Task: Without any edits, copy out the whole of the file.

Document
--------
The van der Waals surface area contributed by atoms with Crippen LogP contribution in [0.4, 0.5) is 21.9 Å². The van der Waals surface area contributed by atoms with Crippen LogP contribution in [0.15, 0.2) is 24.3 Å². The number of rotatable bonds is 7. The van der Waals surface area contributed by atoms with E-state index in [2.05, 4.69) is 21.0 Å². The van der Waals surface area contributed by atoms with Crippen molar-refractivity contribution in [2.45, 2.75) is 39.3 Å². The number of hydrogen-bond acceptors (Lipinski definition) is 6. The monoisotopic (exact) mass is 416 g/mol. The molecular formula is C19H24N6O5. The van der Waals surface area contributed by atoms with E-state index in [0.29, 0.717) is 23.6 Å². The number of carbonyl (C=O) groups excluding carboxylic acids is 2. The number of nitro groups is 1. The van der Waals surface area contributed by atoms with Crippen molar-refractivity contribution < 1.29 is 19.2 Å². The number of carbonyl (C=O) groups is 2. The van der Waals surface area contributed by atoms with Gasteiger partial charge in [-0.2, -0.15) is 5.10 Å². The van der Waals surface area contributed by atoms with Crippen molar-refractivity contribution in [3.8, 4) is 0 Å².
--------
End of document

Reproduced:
The van der Waals surface area contributed by atoms with Crippen LogP contribution in [0.4, 0.5) is 21.9 Å². The van der Waals surface area contributed by atoms with Crippen LogP contribution in [0.15, 0.2) is 24.3 Å². The number of rotatable bonds is 7. The van der Waals surface area contributed by atoms with E-state index in [2.05, 4.69) is 21.0 Å². The van der Waals surface area contributed by atoms with Crippen molar-refractivity contribution in [2.45, 2.75) is 39.3 Å². The number of hydrogen-bond acceptors (Lipinski definition) is 6. The monoisotopic (exact) mass is 416 g/mol. The molecular formula is C19H24N6O5. The van der Waals surface area contributed by atoms with E-state index in [0.29, 0.717) is 23.6 Å². The number of carbonyl (C=O) groups excluding carboxylic acids is 2. The number of nitro groups is 1. The van der Waals surface area contributed by atoms with Crippen molar-refractivity contribution < 1.29 is 19.2 Å². The number of carbonyl (C=O) groups is 2. The van der Waals surface area contributed by atoms with Gasteiger partial charge in [-0.2, -0.15) is 5.10 Å². The van der Waals surface area contributed by atoms with Crippen molar-refractivity contribution in [3.8, 4) is 0 Å².